Python primitives – variables, built-in data types, comments, syntax, and semantics

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This tutorial is about Python Primitives, we’ll look at the Python primitives such as – variables, built-in data types, comments, syntax, and semantics.

Before start with Python Primitives, if you are not familiar with

  1. What is Python?
  2. How to get and install Python?

I recommend you to first follow the link below

WHAT IS PYTHON? THINGS TO KNOW BEFORE CODE WITH PYTHON

HOW DO I GET AND INSTALL PYTHON?

Python Primitives

Variables

Variables are containers for data. The syntax to declare them is: variable_name = variable_value While you can name variables anything you’d like (except for a few reserved keywords), you should use a naming scheme that makes intuitive sense. The variable name should provide some indication as to what the values assigned to it are.

For example, many new programmers, use simple variable names like x and y. Do (err, try) not to do this. Instead, if you have two numbers – say 1 and 52 – use the variable names num1 and num2 instead of x and y. That way when others read your program, they can make an educated guess that num1 and num2 are probably numbers of some sort. Think of others when writing your programs, as well as your future self.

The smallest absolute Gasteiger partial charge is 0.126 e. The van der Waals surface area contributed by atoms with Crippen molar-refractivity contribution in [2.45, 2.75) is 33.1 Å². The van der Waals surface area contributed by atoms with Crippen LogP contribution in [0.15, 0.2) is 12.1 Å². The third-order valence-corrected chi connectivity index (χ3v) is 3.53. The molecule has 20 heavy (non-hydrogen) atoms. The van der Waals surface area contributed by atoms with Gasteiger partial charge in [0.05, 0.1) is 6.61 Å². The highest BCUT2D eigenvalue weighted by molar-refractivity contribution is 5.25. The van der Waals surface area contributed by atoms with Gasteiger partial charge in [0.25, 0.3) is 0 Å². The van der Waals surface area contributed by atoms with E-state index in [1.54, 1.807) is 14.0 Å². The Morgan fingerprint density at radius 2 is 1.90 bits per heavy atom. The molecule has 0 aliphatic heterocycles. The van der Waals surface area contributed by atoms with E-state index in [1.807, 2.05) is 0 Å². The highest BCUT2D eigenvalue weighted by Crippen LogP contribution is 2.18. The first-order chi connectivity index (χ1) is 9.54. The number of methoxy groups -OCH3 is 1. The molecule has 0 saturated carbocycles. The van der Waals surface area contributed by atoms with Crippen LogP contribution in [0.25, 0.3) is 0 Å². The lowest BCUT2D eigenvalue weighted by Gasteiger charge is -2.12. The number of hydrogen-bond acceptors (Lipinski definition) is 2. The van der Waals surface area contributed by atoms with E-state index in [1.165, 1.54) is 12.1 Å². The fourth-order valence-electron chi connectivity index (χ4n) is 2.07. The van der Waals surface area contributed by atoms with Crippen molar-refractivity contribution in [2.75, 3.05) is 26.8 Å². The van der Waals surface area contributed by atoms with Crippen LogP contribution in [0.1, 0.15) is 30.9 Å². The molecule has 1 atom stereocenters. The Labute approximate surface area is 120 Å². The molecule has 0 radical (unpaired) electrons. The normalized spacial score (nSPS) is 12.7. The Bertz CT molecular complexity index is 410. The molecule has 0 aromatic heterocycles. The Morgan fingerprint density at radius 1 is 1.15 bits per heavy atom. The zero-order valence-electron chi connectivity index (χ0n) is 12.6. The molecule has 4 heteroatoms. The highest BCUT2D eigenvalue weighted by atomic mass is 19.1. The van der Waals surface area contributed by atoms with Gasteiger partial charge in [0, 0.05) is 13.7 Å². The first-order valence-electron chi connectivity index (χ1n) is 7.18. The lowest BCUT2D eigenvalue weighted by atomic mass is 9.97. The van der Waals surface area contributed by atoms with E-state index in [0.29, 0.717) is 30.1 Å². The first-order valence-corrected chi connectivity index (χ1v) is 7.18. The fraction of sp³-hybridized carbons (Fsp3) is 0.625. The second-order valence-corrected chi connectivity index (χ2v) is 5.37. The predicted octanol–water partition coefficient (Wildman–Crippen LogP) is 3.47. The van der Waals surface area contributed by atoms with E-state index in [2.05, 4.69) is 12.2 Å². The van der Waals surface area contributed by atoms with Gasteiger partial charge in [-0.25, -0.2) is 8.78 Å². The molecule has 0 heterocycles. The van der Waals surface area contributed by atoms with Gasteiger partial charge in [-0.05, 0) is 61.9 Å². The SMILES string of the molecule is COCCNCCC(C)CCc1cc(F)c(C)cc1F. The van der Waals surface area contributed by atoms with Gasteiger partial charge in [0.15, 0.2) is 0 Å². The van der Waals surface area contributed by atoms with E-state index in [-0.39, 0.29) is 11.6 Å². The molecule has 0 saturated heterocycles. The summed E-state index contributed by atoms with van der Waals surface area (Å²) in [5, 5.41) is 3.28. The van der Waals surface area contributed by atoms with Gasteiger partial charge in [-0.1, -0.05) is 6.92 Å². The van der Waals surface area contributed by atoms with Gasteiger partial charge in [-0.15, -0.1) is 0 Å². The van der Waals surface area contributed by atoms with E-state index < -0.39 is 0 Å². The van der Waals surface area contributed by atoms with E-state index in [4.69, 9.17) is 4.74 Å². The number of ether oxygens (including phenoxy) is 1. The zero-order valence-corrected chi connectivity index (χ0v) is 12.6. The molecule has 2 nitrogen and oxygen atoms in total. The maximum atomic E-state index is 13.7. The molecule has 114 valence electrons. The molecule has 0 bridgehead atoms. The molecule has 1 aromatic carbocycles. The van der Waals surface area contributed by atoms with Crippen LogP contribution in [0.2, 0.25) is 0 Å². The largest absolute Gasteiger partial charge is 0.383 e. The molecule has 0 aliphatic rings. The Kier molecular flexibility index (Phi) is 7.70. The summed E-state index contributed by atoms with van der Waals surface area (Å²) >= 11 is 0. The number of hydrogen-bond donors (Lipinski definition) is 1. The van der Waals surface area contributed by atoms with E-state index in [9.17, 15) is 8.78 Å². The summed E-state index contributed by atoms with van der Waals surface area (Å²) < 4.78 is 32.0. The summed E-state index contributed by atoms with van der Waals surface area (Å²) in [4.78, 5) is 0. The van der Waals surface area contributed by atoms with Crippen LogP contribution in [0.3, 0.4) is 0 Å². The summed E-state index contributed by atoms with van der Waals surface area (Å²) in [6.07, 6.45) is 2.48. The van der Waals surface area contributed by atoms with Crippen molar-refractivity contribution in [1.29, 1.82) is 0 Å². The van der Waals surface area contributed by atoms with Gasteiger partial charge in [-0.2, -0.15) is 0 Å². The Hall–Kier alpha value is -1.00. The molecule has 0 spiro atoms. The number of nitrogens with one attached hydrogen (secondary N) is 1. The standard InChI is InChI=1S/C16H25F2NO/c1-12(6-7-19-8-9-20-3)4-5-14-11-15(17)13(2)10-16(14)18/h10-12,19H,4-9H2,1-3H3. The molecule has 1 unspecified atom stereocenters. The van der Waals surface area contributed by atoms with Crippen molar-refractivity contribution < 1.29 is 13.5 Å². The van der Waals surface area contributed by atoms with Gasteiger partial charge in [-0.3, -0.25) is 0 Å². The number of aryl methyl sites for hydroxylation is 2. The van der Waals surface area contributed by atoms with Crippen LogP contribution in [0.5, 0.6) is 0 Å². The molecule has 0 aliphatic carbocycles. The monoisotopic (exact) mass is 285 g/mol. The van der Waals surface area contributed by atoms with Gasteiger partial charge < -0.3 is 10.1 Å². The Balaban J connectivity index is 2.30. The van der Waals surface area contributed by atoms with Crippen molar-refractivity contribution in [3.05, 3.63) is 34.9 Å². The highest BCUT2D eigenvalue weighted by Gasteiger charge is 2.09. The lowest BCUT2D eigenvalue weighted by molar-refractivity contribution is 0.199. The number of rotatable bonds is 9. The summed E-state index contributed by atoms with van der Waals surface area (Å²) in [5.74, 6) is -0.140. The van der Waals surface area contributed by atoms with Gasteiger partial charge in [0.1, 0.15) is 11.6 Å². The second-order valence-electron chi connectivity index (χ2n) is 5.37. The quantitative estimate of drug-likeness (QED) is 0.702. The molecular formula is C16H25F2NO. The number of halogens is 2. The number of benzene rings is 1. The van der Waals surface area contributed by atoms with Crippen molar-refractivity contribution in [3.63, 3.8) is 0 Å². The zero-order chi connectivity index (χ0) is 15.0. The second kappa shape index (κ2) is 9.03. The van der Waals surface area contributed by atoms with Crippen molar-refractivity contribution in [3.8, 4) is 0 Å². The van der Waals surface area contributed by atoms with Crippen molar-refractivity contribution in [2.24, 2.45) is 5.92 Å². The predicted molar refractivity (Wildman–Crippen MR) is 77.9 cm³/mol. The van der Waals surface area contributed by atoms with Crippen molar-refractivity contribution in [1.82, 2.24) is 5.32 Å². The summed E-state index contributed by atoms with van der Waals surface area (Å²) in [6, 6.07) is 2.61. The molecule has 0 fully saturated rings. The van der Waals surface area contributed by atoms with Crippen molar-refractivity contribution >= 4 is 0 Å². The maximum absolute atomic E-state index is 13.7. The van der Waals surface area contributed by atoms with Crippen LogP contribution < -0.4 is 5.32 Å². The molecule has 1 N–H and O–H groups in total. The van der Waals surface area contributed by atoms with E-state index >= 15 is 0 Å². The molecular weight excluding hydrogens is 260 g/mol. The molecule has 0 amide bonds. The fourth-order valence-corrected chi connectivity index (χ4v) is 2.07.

Built-in Data Types

Python has a number of built-in data types such as numbers (integers, floats, complex numbers), strings, lists, tuples, and dictionaries.

Each of these can be manipulated using:

  1. Operators
  2. Functions
  3. Data-type methods

Be sure to type each example out along with me.

Numbers

Numbers can be integers, floating points, Booleans, or complex numbers. The former three are the most important:

  • Integers are whole numbers – 1, 2, 22, 476, -99999
  • Floats have decimal points – 1.0, 2.22, 22.098, 476.1, -99999.9
  • Booleans represent either True or False (or 1 or 0). They represent data that can only be one thing or another.
Manipulating numbers
Operators

You’ve seen operators before. They’re things like addition (or concatenation) and subtraction, just like you learned in Elementary school.

>>> 2 + 3 # Addition
5
>>> num1 = 10
>>> num2 = 9.99
>>> num3 = num1 + num2